I noted yesterday (with approval) that the DSCC seems to be making a serious effort to change the shape of the midterm electorate in 2014. If it works, it will be historic, and if it fails entirely we’ll know to treat the “midterm falloff” factor as an iron law of elections.

But it should be clear that significantly changing turnout patterns will require a king-hell data system advantage in identifying and mobilizing voters. According to Gabriel Debenedetti of Reuters, that’s exactly what Democrats look to have at the moment.

According to interviews with a dozen strategists from both parties, Democrats appear set to maintain their technological edge, potentially boosting their prospects in the 2014 midterm elections just as other factors – such as President Obama’s sliding popularity – are likely to favor Republicans.

It is not that the Republicans are not trying.

The Republican National Committee is spending “tens of millions of dollars,” spokeswoman Kirsten Kukowski says, to “change the culture of our data and digital program” with new data analysis teams in Washington and Silicon Valley. Meanwhile, independent conservative groups funded by big-money donors such as the billionaire brothers Charles and David Koch continue to have their own digital teams, typically focused more on issues – such as opposing Obama’s healthcare overhaul – than on individual candidates.

But in a reflection of some of the divisions between the Republican Party’s most conservative members and its more moderate establishment, campaigns and other groups often do not share information about voters and tactics.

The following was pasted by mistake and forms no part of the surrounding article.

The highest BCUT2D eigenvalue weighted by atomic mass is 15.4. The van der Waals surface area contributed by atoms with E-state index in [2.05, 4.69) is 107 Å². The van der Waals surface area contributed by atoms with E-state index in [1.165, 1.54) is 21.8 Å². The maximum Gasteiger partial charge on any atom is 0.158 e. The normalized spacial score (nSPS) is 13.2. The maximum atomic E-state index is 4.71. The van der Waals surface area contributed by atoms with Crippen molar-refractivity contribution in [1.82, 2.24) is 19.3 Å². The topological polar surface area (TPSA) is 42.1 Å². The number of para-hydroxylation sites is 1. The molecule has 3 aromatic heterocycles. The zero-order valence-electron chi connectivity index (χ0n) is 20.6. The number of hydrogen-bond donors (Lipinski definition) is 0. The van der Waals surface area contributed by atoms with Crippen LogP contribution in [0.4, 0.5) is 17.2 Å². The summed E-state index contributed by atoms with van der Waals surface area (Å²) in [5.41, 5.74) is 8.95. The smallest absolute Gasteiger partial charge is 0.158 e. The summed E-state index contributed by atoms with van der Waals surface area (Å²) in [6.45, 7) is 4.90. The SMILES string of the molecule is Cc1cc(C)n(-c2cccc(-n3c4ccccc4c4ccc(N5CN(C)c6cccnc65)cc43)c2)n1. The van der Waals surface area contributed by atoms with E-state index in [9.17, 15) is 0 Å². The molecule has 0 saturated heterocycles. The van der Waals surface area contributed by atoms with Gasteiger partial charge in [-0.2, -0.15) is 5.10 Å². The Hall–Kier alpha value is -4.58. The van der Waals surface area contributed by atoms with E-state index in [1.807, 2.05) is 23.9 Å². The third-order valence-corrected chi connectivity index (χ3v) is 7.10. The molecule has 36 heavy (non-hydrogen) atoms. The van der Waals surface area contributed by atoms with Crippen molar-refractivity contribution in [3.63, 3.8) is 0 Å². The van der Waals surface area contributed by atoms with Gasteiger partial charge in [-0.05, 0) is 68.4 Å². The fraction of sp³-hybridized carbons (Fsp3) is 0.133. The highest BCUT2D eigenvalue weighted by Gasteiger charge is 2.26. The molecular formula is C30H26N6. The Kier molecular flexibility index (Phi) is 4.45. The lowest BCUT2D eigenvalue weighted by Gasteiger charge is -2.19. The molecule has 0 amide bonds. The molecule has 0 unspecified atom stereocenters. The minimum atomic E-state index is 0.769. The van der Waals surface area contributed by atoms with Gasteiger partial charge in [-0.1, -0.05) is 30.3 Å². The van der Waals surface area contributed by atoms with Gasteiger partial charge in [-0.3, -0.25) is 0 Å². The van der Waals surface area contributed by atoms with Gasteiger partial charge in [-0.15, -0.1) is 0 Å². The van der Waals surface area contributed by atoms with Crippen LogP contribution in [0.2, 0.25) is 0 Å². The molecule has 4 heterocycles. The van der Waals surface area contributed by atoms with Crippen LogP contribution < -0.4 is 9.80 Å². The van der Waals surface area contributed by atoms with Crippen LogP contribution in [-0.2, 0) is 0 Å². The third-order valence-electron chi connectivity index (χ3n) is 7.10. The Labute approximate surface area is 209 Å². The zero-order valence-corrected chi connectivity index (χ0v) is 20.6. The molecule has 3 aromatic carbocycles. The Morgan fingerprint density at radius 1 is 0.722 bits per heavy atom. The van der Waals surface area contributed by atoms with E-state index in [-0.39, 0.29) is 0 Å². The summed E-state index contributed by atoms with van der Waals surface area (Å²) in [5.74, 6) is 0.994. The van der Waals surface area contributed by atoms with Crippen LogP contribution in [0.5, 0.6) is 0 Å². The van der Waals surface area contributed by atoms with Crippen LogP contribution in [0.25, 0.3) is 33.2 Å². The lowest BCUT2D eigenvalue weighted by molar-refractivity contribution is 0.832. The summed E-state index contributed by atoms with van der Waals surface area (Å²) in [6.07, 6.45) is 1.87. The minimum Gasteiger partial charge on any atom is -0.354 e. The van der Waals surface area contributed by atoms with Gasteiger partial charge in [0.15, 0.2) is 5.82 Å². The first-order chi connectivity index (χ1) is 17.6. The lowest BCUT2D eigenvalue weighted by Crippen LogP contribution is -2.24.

And even as party leaders are aggressively pursuing a new digital game plan, Republican strategists acknowledge that some conservative candidates and their supporters remain wary of changing tactics they have used for years, such as reaching voters through television ads and door-to-door campaigning without much help from analyses of voter databases.

It’s kind of ironic that conservatives who endlessly think of the Democratic Party as a corrupt turnout machine where voters are bought with government benefits and then herded to the polls would be more focused on identifying and turning out their own vote. But instead of obtaining and strategically using the best data, they seem perpetually inclined (as we saw with the 2012 Romney campaign) to measure their level of mobilization by rally attendance, yard sign ubiquity, and other marginal phenomena. In close races, that could really matter this November.

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Ed Kilgore is a political columnist for New York and managing editor at the Democratic Strategist website. He was a contributing writer at the Washington Monthly from January 2012 until November 2015, and was the principal contributor to the Political Animal blog.